By David Doyle
In June 2008, parts of eastern Iowa were devastated by a 500-year flood, the second such event in 15 years. Total losses from the flooding were estimated at nearly $3.5 billion.
The disaster’s greatest impact was on Cedar Rapids, where more than 5,200 homes and almost 1,000 businesses were damaged or destroyed. However, the flood also affected dozens of other communities along the Des Moines, Cedar, Iowa, and Mississippi rivers and their many tributaries.
My Role in Tornado Recovery
The previous year, I had been assigned to work with the Federal Emergency Management Agency’s (FEMA’s) long-term community recovery efforts in response to the EF-5 tornado that devastated Greensburg, Kan. This was my first opportunity to participate in a long-term recovery effort in response to a natural disaster.
EPA’s traditional role after disasters primarily had been responding to the threat and impacts from the release of hazardous materials, along with addressing the impacts on community water and wastewater systems. Long-term recovery was a relatively new role for EPA and involved providing assistance with sustainable community planning to make a community more sustainable and resilient to future disasters.
My role in Greensburg was to help FEMA develop the long-term community recovery plan which was completed after several months of work and quickly implemented, eventually making Greensburg arguably the greenest city in the country.
In 2008, I was again assigned to work with FEMA in Iowa on post-disaster, sustainable long-term planning efforts. I quickly realized that making such plans after a flood was very different than for a tornado.
A Very Different Experience
While Greensburg was a one-square-mile city, much of Iowa was impacted in one way or another by this flood. Fortunately, then Governor Chet Culver established a state government agency called the Rebuild Iowa Office, which spent considerable time immediately after the disaster working with FEMA to determine the long-term recovery needs of communities.
Meanwhile, learning from my experience in Greensburg, I started to reach out to various EPA headquarters offices looking for assistance, knowing there was no funding available from EPA Region 7 to assist with the needed recovery planning.
I quickly found that EPA’s offices of Sustainable Communities and Brownfields & Land Revitalization were willing partners. Both provided funding to bring in technical experts on economic development, transportation planning, and sustainable urban design.
Iowa City Makes the Most of EPA’s Assistance
The Iowa community that took most advantage of these resources was Iowa City, the state’s fourth largest city and home to the University of Iowa and a major medical center. For years, the city had been looking to redevelop an area south of their downtown. The 2008 flood gave them an opportunity to do just that.
This 30-square-block area, renamed the Riverfront Crossings District, includes an aging wastewater treatment plant, recycling center, animal shelter, and various other underutilized properties, many of which were impacted by the flooding.
After conducting a retail and housing market analysis, along with a transit-oriented development study, both commissioned by EPA, it was decided that this area could be transformed into a mixed-use, pedestrian- and transit-friendly neighborhood. Again, utilizing EPA funding, contractors with expertise in sustainable urban planning initiated a process to develop conceptual plans for such a neighborhood. After considerable interaction with local stakeholders, EPA finalized these plans in May 2011.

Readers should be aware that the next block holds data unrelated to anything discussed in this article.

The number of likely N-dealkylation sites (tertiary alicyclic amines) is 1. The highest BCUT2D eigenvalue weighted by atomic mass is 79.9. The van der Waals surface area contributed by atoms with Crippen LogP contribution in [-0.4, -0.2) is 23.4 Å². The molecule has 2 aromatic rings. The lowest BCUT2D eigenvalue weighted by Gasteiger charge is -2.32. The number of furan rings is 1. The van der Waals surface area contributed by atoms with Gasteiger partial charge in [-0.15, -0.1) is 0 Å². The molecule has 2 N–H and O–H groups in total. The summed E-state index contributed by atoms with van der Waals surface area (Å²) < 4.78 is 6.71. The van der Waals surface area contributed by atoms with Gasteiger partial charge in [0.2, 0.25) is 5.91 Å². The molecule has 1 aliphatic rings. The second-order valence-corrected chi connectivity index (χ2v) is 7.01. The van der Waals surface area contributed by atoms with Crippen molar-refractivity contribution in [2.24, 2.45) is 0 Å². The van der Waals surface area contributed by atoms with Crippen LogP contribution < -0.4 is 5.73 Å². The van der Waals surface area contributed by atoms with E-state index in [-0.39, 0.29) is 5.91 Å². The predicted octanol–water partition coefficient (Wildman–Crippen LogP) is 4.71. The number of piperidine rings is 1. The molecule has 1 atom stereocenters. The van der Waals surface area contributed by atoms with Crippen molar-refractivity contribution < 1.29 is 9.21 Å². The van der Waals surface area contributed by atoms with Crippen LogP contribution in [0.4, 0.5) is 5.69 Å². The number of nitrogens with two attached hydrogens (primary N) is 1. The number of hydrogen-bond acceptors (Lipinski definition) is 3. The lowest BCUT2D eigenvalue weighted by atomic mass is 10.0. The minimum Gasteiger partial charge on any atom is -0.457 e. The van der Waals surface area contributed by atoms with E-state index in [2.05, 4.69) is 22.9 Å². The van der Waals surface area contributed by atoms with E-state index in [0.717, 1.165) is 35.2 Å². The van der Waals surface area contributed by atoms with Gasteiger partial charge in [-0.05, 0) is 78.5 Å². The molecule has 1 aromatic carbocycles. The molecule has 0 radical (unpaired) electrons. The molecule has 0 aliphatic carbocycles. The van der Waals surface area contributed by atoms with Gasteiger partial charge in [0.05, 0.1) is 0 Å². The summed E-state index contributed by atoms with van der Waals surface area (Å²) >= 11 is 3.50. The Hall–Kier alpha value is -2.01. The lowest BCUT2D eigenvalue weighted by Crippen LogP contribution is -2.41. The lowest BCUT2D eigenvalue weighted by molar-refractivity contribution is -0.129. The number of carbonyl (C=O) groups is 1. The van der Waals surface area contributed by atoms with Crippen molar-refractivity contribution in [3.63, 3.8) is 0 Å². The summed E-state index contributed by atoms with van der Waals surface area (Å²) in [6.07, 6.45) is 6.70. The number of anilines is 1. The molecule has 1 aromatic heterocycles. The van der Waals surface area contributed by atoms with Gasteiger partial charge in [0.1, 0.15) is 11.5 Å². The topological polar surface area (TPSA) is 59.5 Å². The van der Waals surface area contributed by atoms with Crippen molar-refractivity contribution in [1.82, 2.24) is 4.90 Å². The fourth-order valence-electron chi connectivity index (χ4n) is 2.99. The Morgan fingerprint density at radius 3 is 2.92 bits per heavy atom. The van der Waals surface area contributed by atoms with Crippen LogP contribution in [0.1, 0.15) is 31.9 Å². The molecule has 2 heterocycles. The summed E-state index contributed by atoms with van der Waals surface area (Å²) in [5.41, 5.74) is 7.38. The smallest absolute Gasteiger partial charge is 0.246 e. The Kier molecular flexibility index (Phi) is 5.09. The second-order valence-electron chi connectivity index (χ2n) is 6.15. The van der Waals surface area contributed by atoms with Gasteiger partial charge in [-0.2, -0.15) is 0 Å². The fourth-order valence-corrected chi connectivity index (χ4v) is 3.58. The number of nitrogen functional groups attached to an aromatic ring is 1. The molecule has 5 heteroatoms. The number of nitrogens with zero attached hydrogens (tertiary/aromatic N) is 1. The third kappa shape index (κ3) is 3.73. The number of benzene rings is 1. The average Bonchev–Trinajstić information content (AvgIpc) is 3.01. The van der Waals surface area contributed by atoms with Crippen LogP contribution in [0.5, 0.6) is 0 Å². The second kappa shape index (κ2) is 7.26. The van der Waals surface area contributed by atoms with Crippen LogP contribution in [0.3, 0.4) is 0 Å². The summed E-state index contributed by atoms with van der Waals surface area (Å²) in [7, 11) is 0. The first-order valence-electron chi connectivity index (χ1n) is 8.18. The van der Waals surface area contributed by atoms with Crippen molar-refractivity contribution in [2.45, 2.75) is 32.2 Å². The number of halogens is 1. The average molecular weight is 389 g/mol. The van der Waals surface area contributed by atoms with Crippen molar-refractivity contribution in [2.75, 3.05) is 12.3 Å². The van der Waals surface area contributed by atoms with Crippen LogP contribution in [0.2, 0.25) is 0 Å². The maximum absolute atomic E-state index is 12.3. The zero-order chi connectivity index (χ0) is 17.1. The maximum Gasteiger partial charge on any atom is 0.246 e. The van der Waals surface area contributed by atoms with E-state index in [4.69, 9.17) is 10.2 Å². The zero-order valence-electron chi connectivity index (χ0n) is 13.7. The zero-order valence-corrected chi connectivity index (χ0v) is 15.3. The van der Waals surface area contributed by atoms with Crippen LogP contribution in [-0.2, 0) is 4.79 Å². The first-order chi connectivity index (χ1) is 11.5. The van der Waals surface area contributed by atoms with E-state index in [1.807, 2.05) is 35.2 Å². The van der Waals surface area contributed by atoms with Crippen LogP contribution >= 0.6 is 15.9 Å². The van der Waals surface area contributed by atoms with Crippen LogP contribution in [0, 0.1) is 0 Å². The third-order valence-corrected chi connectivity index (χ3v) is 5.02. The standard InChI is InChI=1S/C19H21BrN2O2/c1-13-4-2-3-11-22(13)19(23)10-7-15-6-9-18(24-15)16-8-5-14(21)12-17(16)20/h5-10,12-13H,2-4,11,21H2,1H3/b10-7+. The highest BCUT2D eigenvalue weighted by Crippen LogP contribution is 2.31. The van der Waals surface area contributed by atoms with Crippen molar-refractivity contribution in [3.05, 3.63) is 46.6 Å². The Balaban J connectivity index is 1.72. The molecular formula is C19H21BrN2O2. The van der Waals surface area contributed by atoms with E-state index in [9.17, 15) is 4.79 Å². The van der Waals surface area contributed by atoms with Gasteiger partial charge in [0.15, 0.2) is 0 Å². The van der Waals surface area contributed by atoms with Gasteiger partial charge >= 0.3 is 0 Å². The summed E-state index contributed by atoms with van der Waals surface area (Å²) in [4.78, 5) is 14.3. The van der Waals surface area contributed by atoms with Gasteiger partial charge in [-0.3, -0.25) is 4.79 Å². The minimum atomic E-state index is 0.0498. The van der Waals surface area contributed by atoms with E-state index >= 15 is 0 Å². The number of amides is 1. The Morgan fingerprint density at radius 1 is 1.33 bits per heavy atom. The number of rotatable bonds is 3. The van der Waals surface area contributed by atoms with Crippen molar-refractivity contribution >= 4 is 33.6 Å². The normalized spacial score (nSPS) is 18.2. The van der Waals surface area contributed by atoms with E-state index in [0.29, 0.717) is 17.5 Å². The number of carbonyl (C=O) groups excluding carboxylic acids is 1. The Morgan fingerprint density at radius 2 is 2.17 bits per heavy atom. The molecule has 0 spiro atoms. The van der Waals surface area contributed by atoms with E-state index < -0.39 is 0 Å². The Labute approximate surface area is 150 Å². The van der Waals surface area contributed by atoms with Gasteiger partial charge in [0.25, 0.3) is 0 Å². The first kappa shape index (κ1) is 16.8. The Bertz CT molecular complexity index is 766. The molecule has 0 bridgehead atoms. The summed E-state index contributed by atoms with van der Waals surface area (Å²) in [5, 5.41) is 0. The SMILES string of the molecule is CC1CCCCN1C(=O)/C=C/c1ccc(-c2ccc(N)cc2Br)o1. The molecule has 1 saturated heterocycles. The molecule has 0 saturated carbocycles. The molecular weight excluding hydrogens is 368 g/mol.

Since EPA’s Involvement
As it takes years – not only for plans to be finalized from conception, but also for them to be implemented – I recently asked Karen Howard, Iowa City’s assistant planning director, to update me on what has happened in the community since EPA’s involvement.
She said a Riverfront Crossings District Master Plan was adopted in 2013, along with a form-based zoning code for the district in 2014 (one of the recommendations from the initial EPA technical assistance grant).
Since the form-based code was adopted, private investment in new construction totaled about $160 million, with many projects still under construction, and another $100 to $150 million in private investment is in the planning stages. This is only a small fraction of the redevelopment potential of the Riverfront Crossings District that Howard expects in the coming years.
New private building projects include two new hotels, a 6-story Class A office building, stand-alone restaurant, convenience store/gas station, craft brewery, multi-family and mixed-use buildings with ground floor retail space, and a considerable number of residential apartments and condominiums.
Public investment in the district includes the decommissioned and demolished, flood-prone wastewater treatment plant; the first phase of a new riverfront park, a 600-space public parking facility (under construction), new ambulance and medical examiners’ offices (under construction), and a new University of Iowa School of Music (completed in fall 2016). A number of street improvement projects are also in the planning stages.
The old saying, “With disaster brings opportunity,” certainly couldn’t be more applicable to the sustainable recovery efforts that rejuvenated Iowa City after the flood of 2008.
About the Author: David Doyle serves as the Sustainable Communities Coordinator at EPA Region 7. David has a Bachelor of Science in environmental engineering from Syracuse University, and a Master of Science in environmental health engineering from the University of Kansas.